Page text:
Throughout my time drawing, my favorite subject has always been people. I love the nuance and beauty of drawing faces, and am fascinated by how light and shadow have such transformative and defining effects on the character of portraits. Though I used to almost only draw from my imagination and without direct references, in recent years I have come to realize the incredible value of reference images. The use of these images has helped me to refine my skill in creating more realistic portraits, as well as to study the subtleties of how shadows compose an image.

While this has sharpened my attention to detail, my perfectionistic tendencies often come out a lot more when I draw. It is very easy for me to spend hours relentlessly picking away at minute details of a single drawing, trying to find the most ideal, accurate representation of a face. But despite the satisfaction that a painstakingly realistic image can bring, this sometimes takes away from the freedom and style that makes drawings interesting. Fortunately, this class has challenged me to recognize that ‘perfect’ can be a bit boring, and has helped me to learn to embrace abstraction and to accept messiness in drawing. By stepping outside of my comfort zone of sketching figures and portraits to draw more natural settings and scenery, such as greenery and clouds, I have learned to use rough, random, or scribbled marks to bring dimension and texture to my work. This more liberal use of abstraction and texture has not only taught me to create natural sceneries for the first time, but also has brought greater complexity and variety of values to my portraits.

This class has also helped me to challenge myself in terms of the scale of my drawings. When this semester started I was hesitant and intimidated by the scale of the work that we had to produce, as I had only ever drawn at a fraction of that size. But I came to realize that working bigger was, in many ways, much easier than working small, because I simply had more space to include variation in value, and adding finer details was more manageable. Working on a larger scale to draw an entire scene, rather than a single object or figure, also helped me to pay closer attention to the composition of a drawing, as I needed to learn to adjust the relative sizes and placements of each constituent part. Thus, as a whole my experience in this class has really pushed me to think more critically about my work, and I hope to continue to improve upon my drawing moving forward.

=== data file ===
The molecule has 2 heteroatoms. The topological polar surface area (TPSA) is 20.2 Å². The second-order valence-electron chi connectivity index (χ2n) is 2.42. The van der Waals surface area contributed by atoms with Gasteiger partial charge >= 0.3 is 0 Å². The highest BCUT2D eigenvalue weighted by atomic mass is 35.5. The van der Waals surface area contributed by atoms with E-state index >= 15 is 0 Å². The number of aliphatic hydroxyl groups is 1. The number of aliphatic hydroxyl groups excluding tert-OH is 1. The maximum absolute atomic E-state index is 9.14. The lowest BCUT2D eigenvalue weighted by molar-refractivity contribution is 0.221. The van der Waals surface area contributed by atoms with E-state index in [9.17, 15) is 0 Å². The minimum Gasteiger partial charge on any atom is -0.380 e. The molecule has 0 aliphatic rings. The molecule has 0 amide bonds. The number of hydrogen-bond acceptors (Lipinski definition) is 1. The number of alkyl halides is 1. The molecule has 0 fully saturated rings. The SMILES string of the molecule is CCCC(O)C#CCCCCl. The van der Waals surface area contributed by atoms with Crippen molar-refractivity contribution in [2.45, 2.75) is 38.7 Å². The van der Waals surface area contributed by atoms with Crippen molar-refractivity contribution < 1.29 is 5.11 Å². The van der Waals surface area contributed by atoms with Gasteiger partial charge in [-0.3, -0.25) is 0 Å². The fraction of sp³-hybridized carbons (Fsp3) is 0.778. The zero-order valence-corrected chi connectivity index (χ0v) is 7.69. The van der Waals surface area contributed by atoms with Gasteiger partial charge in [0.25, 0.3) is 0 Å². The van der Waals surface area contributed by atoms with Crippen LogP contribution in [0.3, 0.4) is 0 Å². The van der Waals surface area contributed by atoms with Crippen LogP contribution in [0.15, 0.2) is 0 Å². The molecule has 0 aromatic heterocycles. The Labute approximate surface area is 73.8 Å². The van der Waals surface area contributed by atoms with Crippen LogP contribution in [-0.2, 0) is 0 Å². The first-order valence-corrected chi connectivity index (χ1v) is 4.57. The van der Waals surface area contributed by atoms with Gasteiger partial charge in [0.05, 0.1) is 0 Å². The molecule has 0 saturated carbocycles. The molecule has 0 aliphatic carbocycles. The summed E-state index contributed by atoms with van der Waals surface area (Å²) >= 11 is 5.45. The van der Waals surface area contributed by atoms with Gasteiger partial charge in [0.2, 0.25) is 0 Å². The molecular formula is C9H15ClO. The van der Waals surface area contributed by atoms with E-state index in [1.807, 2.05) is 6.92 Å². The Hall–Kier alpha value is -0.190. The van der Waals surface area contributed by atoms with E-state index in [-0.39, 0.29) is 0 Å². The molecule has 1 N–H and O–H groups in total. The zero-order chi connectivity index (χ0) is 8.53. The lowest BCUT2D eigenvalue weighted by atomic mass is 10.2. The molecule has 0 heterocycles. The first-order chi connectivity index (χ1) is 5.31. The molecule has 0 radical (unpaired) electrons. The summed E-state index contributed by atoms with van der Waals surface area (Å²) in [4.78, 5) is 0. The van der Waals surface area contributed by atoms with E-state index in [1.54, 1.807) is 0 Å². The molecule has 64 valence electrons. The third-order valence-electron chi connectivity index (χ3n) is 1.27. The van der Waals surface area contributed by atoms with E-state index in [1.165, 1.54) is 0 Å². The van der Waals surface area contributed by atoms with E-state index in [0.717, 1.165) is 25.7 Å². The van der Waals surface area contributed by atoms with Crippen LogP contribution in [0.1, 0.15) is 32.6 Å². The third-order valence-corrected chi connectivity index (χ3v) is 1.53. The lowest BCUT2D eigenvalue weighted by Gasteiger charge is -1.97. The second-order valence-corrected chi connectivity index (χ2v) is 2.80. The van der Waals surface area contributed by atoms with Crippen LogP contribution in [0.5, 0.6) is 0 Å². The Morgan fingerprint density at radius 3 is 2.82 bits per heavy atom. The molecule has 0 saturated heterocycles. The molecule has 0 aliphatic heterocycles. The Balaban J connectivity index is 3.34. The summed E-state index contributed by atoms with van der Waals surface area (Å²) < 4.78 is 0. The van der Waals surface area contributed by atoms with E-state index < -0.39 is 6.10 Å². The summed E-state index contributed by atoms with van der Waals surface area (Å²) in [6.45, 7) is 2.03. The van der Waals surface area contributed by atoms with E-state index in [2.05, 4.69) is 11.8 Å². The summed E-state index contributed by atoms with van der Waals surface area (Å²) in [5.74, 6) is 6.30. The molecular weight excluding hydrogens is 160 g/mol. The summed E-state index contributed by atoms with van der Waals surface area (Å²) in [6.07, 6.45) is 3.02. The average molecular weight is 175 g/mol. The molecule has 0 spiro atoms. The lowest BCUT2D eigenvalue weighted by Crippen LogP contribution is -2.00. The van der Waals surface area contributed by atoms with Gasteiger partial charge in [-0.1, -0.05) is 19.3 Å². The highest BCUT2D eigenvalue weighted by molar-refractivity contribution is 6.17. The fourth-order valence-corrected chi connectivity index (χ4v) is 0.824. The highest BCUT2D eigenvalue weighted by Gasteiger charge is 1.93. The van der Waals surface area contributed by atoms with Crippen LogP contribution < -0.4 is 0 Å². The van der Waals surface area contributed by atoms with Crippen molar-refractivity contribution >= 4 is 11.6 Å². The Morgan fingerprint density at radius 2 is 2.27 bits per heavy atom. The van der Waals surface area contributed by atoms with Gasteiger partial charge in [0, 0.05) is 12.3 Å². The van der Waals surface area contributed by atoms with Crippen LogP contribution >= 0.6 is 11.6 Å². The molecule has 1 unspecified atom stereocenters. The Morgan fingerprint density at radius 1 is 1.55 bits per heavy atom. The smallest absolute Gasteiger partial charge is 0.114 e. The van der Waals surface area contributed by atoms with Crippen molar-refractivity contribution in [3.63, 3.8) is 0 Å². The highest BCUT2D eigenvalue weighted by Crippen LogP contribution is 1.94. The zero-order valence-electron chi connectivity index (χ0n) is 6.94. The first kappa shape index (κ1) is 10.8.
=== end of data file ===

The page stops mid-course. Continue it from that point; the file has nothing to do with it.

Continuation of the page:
Monday, April 24, 2017

Thoughts on Drawing - Harrison Taee

Thoughts on Drawing

Art has been a large part of my life from an early age. In middle school, I was on route for an art scholarship to Wellington college, I instead ended up attending Eton college, a school which doesn’t offer art scholarships. Nonetheless from day one in high school art was a huge part of my identity, I won a few competitions at school and went on trips to southern Spain where we spent weeks touring and sketching.

Art, to me is a release. It’s a way in which I can take a few hours out of the day, relax and draw. Whenever I sketch, I feel a huge sense of satisfaction and pride because in my eyes the art of creating something out of nothing is one of the most rewarding things anyone can do. Art is a stress reliever and such a powerful therapeutic tool.